Scheler continues to describe the phenomenon of eye contact. Through the eye one lover is introduced into the personal intimacy of the other and appreciates the other not just as a body but as a person. That is not enough. Human love has not only a distinct esthetic but also an ethical dimension. I do not only consider my pleasure but also the pleasure of the loved one. I wish to receive pleasure but also to give pleasure. Moreover, I am interested in the true good of the other. I take a responsibility for this true good and subordinate my personal satisfaction to this responsibility. Is it good for her to have a sexual relationship with me? Would her personhood flourish or be impoverished in this relationship? This question cannot be answered without considering not only the couple of the two lovers but the general environment in which they are set. Would, for example, this act disrupt her (his) relationship to other persons, spouse, children etc…?
All these considerations enter into a properly human love relationship, giving it an esthetical and ethical dimension that is missing in the purely animal drive. We want, of course, satisfy our drives -- but in a way that is compatible with our human dignity and enhances it. We see a world of values and know that our lives would be qualitatively different if we remain faithful to this world of values. We know also that we have to subdue our drives to the world of values. In the center of the world of values stands the value of truth. There can be no world of values without truth.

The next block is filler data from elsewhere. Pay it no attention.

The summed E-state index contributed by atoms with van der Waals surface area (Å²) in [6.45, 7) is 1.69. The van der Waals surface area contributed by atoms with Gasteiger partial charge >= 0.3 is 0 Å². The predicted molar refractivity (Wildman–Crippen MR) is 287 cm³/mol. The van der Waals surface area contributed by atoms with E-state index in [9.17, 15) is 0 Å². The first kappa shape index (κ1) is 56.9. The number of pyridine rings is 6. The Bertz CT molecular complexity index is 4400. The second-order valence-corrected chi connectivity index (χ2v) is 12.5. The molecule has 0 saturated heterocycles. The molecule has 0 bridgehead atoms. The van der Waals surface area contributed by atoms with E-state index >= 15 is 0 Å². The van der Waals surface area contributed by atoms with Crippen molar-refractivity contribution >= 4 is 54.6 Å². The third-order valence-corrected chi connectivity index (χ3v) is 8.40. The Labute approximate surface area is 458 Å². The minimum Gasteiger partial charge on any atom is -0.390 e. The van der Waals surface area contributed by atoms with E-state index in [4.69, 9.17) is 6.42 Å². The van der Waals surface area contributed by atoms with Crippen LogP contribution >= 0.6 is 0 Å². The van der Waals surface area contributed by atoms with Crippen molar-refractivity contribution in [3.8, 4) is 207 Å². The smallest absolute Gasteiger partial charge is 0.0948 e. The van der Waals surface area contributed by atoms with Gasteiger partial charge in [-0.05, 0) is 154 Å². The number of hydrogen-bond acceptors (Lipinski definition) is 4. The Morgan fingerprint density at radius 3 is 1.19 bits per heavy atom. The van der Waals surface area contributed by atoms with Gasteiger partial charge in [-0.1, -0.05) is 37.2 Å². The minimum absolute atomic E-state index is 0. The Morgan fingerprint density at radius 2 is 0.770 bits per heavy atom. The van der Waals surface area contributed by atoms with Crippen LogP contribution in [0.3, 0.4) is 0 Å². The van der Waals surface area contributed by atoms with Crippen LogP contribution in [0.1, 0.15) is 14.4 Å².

Try to ask the question: does she love me truly? If her love is not true it is not love at all. A false love is no love. No value is valuable if it is not true. The world of values (the properly human world) is animated by the search for truth. This world of values is not given to us all at once. It manifests itself step by step and we have to follow its unfolding investigating at the same time the sense of our human experience. Truth and good and beauty are the ordering principles of the world of values and they determine what the proper conditions for the satisfaction of our instinctual drives are. St. Augustine calls the faculty to order the world according to the principles of truth, good, beauty and wisdom. We could call it also reason. A human life is a life led according to reason. (Read more here.)
I like what Buttiglione says, but I can anticipate the argument of David Hume fans that what motivates humans isn't reason but our passions.